"Looking at the psychological aspects of revision nose surgery," says Dr. Kridel, "I've found that one of the problems is not that something was technically wrong with the first surgery but that the doctor actually failed to understand what the patient wanted. They didn't communicate successfully."
Usually, someone who wants a revision is a patient who has never been happy with his results or who has had a hard time breathing ever since he had nose surgery. Also in need of revision work are noses that healed in an irregular manner and overdone noses that have an operated look because too much was removed.
Why are revisions so difficult?
" The goal with a revision is improvement rather than perfection," Dr. Kridel points out. "People need to understand that secondary (revision) rhinoplasty is harder to perform than the first time around. Prior to any surgery, there are layers of tissue planes that have natural separations between the different types of nasal tissues, and as the surgeon operates, he can easily dissect or separate the layers to get to different structures. After a first surgery, though, these planes no longer exist, making any subsequent surgery more difficult." He adds, "It's almost as if someone has put glue into the nose because the skin is stuck to the cartilage and to the bone."
Dr. Kridel explains that if the problem with your previous nose job is that you don't think enough was done--a lump remains or it's irregular, for example--this will be easier to correct than nose surgery that removed too much. "It's easier to take away than to add," says Dr. Kridel.
On the other hand, if your nose is too small, too short, turned up, or pinched, a revision will be more difficult . "Natural structures and especially shaped tissues may have been removed and will need to be replaced with grafts from elsewhere," Dr. Kridel explains. "These grafts must be molded to take on not only the shape but also the function of the previously removed tissue."
Despite the difficulty of revisions, patients usually benefit, especially if their expectations are realistic. "Few surgeons like to do secondary rhinoplasties because these are so technically difficult," says Dr. Kridel, who does revisions on patients who have been referred to him by doctors all over the world.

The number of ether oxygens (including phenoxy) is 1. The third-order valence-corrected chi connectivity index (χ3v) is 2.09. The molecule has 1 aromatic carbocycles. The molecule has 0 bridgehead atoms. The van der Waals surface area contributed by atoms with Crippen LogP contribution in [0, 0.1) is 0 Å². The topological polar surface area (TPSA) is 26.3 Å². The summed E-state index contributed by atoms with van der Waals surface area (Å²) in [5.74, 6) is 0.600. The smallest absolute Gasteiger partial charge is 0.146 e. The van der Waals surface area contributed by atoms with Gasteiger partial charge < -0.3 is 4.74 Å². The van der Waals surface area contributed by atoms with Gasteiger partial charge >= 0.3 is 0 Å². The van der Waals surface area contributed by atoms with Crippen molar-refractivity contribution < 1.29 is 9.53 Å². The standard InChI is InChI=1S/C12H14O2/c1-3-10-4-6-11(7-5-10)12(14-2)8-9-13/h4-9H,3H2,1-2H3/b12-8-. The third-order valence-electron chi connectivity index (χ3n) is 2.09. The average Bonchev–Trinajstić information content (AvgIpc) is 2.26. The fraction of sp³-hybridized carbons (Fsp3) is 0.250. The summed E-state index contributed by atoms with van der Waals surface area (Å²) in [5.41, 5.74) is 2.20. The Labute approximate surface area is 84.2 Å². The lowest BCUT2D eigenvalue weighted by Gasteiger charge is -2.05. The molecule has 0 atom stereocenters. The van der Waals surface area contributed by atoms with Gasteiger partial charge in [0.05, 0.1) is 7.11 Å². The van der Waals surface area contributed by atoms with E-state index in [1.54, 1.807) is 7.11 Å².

If you're stopped short of seeking a second nose job by the memory of having your nose packed after surgery, you'll be glad to hear that today, Dr. Kridel uses only minimal packing because he makes the stitches inside your nose. Pain isn't a problem because procedures are much improved over those used in the past.
Dr. Kridel often does revisions to correct a dysfunctional airway --in other words, the person can't breathe well. This can result from a problem that existed prior to your first surgery or one that came from having your nose changed. If your nose was made smaller or the tip drooped after surgery, you may have more trouble breathing than you did before.
What is required in such cases can be correction of a deviated or crooked septum (the partition between the nostrils), and trimming of your turbinates (structures deep inside the nose on the sides). You may also need a graft to resupport the tip.
Although you may have already had surgery on your septum, a revision septoplasty may be necessary to improve your breathing. Dr. Kridel must enter scar tissues, which makes this a difficult procedure.
Even more serious is a septal perforation or hole in the dividing partition. This can happen after previous surgery; signs are bleeding, crusting, nasal obstruction, and drainage. A perforated septum is hard to repair because it represents not one hole but three--a hole through the septal cartilage and a hole in each side of the membrane that covers the septum.
If your first surgery roughened the tissue lining in two opposing or touching areas--and these later healed together--it may have formed a scar band or web, and the upshot is that this has left your nasal airway blocked. In a case like this, Dr. Kridel must open the web and place thin, soft plastic sheeting in the nose to prevent the web from reforming. (This sheeting is left in place for about three weeks after surgery.)
Although revisions are hard to do, new techniques make the operations more exact and predictable, which means results are far better than in the past. Dr. Kridel performs about 200 nasal surgeries each year, and about 30 percent of these are patients whom other doctors have referred for revisions.
What are some of the reasons why people have nose surgery?
"If your nose doesn't fit with the rest of your features, if it's too big, too long, too wide, humped, or hooked, it may affect your self-image, hurting your self-confidence," explains Dr. Kridel, who spends much of his time working with that individually distinctive anatomic mold of bone, cartilage, and skin that not only gives you a sense of smell but also acts as the air passageway for breathing.